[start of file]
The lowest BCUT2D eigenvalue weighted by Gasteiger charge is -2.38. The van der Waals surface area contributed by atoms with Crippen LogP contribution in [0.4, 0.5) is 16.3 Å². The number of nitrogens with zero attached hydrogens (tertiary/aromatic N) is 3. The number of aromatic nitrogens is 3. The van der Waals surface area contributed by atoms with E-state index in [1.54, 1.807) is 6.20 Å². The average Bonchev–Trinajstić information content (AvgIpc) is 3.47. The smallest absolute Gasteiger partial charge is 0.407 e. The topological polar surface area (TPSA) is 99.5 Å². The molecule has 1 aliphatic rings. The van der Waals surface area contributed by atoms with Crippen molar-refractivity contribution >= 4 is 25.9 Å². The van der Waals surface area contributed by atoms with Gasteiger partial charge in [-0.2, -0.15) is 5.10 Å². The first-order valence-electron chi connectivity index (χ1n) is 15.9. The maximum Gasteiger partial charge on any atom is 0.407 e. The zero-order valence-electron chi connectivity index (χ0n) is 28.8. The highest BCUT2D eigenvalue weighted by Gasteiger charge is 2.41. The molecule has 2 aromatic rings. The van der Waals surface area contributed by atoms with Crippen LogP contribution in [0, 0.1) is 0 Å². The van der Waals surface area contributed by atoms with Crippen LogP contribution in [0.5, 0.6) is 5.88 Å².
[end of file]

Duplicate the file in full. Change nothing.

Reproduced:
The lowest BCUT2D eigenvalue weighted by Gasteiger charge is -2.38. The van der Waals surface area contributed by atoms with Crippen LogP contribution in [0.4, 0.5) is 16.3 Å². The number of nitrogens with zero attached hydrogens (tertiary/aromatic N) is 3. The number of aromatic nitrogens is 3. The van der Waals surface area contributed by atoms with E-state index in [1.54, 1.807) is 6.20 Å². The average Bonchev–Trinajstić information content (AvgIpc) is 3.47. The smallest absolute Gasteiger partial charge is 0.407 e. The topological polar surface area (TPSA) is 99.5 Å². The molecule has 1 aliphatic rings. The van der Waals surface area contributed by atoms with Crippen molar-refractivity contribution >= 4 is 25.9 Å². The van der Waals surface area contributed by atoms with Gasteiger partial charge in [-0.2, -0.15) is 5.10 Å². The first-order valence-electron chi connectivity index (χ1n) is 15.9. The maximum Gasteiger partial charge on any atom is 0.407 e. The zero-order valence-electron chi connectivity index (χ0n) is 28.8. The highest BCUT2D eigenvalue weighted by Gasteiger charge is 2.41. The molecule has 2 aromatic rings. The van der Waals surface area contributed by atoms with Crippen LogP contribution in [0, 0.1) is 0 Å². The van der Waals surface area contributed by atoms with Crippen LogP contribution in [0.5, 0.6) is 5.88 Å².